tve movistar+
65th San Sebastian Film Festival
22/30 September 2017 - #65ssiff

Complete this form with your details for accessing the contents reserved for registered users
Click here
Forgotten your password? Click here


You have still not activated your email. We have sent you an email. You must click on the attached link to activate your account.

You are in: Home > 2019. 67th Edition  > Festival Diary > San Sebastian: 10 Takes on 2019’s Edition
San Sebastian: 10 Takes on 2019’s Edition
Friday, September 20th, 2019

Opening today with Roger Michell’s Blackbird, the San Sebastian Film Festival marks the highest-profile film event in the Spanish-speaking world. Here are 10 early takes on 2019’s edition:
“Every festival has its own personality. Venice is now a platform for big star-driven U.S. movies, Cannes for very high-quality cinema. We search for new talent and if you want to see movies from Latin America, come to San Sebastián,” says festival director José Luis Rebordinos. Five of its main competition movies are first or second features, such as David Zonana’s pointedly elegant Mexican upper/working class gulf drama Workforce, and Belén Funes’ A Thief’s Daughter, a vision of low-income youth, juggling love, broken families and bills. “We can’t compete with the world’s biggest festivals for big world premieres, but we can snag first features,” Rebordinos says. 

Penelope Cruz, Costa Gavras and Donald Sutherland receive career achievement Donostia Awards; Javier Bardem will present the ocean protection-themed Sanctuary. Kirsten Stewart talks “Seberg.” Most stars sample the extraordinary Basque pintxo tapas in San Sebastián’s old quarter. Many, unsurprisingly, find a reason to return.

“I totally agree with Venice’s Alberto Barbera when he says there shouldn’t be quotas,” says Rebordinos. That said, 35% of competition movies and an eye-catching 57% (8 of 14) of New Directors titles are directed by women. The latter may be some kind of record for a major festival’s main sidebar.

Movistar+, Spain’s biggest pay TV/ SVOD platform, has scored a competition berth for its first ever original film: Alejandro Amenábar’s periodplea for political tolerance While at War; for the second year running, Netflix has a movie in official selection, Diecisiete; HBO unveils footage of its highly awaited Patria, a vision of the impact of the Basque conflict.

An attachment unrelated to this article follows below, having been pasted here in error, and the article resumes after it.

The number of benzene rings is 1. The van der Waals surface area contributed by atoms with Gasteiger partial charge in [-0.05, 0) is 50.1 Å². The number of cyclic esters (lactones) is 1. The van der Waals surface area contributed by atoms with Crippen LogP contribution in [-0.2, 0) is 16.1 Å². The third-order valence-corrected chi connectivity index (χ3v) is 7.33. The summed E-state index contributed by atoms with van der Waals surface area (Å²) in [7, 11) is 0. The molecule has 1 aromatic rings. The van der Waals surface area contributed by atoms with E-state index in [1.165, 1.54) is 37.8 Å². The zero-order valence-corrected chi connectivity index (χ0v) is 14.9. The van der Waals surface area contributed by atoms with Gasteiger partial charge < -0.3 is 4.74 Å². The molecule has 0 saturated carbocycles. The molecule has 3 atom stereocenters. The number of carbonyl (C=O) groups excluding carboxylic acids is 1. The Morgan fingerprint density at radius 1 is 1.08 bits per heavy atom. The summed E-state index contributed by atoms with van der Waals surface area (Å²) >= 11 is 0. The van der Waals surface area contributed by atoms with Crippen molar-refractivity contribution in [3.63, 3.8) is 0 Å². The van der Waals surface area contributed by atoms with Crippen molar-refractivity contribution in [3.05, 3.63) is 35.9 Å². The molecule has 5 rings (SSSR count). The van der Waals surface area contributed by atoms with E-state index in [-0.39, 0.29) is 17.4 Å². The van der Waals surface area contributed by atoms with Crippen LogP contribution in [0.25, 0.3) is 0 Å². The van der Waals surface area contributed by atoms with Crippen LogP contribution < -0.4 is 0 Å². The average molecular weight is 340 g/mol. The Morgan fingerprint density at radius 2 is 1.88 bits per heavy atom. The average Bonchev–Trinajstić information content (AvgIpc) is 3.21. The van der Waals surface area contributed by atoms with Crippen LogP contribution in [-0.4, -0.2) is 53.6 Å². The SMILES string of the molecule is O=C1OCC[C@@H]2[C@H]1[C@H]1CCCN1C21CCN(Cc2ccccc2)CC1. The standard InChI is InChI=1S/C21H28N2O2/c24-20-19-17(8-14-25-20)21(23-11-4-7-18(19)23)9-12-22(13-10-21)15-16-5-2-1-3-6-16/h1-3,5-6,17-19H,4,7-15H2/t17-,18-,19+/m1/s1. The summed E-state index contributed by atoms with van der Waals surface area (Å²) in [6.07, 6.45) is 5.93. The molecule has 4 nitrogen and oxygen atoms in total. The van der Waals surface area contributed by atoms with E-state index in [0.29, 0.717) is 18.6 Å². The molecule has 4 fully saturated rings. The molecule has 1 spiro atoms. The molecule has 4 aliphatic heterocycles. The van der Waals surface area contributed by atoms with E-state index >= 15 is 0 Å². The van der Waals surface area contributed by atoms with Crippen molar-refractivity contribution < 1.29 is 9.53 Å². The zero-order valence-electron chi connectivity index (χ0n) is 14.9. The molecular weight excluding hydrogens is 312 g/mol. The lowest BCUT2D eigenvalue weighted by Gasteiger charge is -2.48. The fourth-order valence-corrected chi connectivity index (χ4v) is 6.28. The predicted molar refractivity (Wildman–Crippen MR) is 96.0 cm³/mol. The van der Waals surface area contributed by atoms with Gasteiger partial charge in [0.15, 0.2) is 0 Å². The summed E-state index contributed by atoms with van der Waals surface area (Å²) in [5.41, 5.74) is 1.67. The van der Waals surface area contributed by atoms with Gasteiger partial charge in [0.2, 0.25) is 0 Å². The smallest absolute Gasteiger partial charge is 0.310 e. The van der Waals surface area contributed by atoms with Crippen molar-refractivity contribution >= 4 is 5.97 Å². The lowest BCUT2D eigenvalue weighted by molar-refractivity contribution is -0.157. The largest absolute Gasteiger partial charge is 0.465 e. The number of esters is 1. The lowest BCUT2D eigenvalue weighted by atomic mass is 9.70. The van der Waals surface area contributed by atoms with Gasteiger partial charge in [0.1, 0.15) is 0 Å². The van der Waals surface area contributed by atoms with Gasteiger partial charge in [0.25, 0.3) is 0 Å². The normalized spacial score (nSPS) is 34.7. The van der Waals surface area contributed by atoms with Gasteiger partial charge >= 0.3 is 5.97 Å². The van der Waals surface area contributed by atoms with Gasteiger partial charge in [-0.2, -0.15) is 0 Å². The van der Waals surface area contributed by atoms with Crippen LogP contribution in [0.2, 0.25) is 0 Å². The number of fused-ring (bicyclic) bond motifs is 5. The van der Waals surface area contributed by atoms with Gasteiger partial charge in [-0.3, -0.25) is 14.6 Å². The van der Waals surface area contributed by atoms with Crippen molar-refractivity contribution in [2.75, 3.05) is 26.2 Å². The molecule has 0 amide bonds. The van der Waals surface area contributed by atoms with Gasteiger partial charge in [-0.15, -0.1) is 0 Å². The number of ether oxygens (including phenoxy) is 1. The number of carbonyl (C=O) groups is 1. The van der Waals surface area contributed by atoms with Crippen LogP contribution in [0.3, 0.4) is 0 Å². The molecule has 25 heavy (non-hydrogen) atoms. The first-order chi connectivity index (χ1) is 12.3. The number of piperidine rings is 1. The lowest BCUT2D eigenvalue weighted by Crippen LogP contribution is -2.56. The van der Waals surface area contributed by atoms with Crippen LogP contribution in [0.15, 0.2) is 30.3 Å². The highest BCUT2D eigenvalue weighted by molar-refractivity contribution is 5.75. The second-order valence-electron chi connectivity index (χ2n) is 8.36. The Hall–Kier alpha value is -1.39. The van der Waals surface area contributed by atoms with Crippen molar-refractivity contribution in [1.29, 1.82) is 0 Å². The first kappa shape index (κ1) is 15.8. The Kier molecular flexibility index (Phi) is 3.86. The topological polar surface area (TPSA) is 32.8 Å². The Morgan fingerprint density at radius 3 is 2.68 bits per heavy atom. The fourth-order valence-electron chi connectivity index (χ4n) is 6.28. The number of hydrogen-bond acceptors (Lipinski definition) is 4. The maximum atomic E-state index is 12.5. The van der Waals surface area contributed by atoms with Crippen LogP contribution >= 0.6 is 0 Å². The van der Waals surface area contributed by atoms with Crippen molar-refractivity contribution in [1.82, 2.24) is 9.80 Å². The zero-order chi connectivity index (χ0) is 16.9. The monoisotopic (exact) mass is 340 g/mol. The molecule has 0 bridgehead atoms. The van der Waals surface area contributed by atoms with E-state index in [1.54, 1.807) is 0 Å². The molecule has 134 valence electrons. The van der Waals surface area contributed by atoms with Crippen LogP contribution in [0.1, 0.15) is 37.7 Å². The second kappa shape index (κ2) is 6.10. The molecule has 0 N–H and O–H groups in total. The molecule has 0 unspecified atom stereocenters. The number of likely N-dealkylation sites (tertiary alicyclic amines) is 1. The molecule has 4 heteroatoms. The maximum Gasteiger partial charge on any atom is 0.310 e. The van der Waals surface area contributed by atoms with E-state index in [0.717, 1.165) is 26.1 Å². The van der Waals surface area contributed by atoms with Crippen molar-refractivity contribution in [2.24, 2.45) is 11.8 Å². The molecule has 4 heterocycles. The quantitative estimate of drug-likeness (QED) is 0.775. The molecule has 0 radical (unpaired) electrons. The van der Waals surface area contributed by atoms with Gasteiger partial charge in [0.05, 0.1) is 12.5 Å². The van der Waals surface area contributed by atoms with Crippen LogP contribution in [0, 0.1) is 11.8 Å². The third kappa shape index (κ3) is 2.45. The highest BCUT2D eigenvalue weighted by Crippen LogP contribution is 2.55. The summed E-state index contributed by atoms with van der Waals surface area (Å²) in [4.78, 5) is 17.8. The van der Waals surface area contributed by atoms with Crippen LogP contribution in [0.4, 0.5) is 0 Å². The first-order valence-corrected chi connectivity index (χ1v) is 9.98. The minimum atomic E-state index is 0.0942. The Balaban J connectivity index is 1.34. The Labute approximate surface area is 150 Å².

There’s large anticipation for The Prosecutor, The President and the Spy, Justin Webster’s latest venture into what he terms “character-driven narrative non-fiction series” after his two Daytime Emmy wins for Amazon’s Six Dreams. It’s noteworthy just how many buzz titles are from women in competition: A Thief’s Daughter Alice Winocour’s Proxima, with Eva Green, and Canadian Louise Archambault’s And the Birds Rained Down; In New Directors, Shattered Night and The Innocence, charting a teen daughter’s bruising liberation from small-town herd mentality. San Sebastian’s also showcases Movistar+ Original Series Perfect Life, an affecting, sometimes laugh-out-loud 2019 Canneseries winner, from Leticia Dolera.

San Sebastian’s Europe-Latin American Co-production Forum is now firmly established, with Ventana Sur, as the key art film meet exploring that axis. San Sebastian accredited 1,698 industry delegates last year, not much below Locarno or indeed Venice, The caliber of producers attending has grown. Companies with 2019 projects: Gullane, Tu Vas Voir, Campo Cine, Patagonik, Malbicho Cine, Tarea Fina, Storyboard Media and Magma.  

Once, San Sebastián supported Basque Cinema, now Basque Cinema bulwarks the festival, and its filmmakers have the confidence and ambition to fan out from a base of finely-wrought art films (Jordi’s Letters) into international co-production (Window to the Sea), mainstream Basque-language plays (Agur Etxebeste) and even Castilian Spanish swings for the national market (a large political metaphor The Endless Trench, and Double Plus Fifteen, admired at Malaga).

San Sebastian Festival was once, well, a Festival. Now it is evolving, into a year-round cultural and industrial force, which above all primes new talent, seen, for example, in its new New Technology Start Up section, with a €500,000 ($550,000) grant dangled by the Basque Government for new companies setting up in the Basque Country

Since the 1950s, Spain has been a favorite European big shoot locale. One key reason: locations. Celebrating its 10th anniversary, the Navarre Film Commission, part of one of Spain’s fastest-growing film-TV regions, hold an exhibition at San Sebastian of 18 of its hugely contrasting locations and the titles shot there. The settings are extraordinary and still part of a relatively undiscovered Spain.

Movies naturally point up the Zeitgeist. Eight of the 15 Horizontes Latinos titles turn on violence, five of the six Films in Progress picture broken families, riven by civil conflict, prejudice and big city emigration. Multiple movies plumb conflictive parent-child relations. Parents fail children who then fail as parents. One example: Judging others and herself by narrow standards of musical excellence, Anna in competition entry The Audition is still seeking to prove to her long dead mother that she merited not being forgotten. 

John Hopewell


Official Sponsors:
Official Collaborators:
Associated Institutions:
© San Sebastian International Film Festival | Developed by: Yo Miento Producciones

This website uses cookies to improve the user experience. More info Agree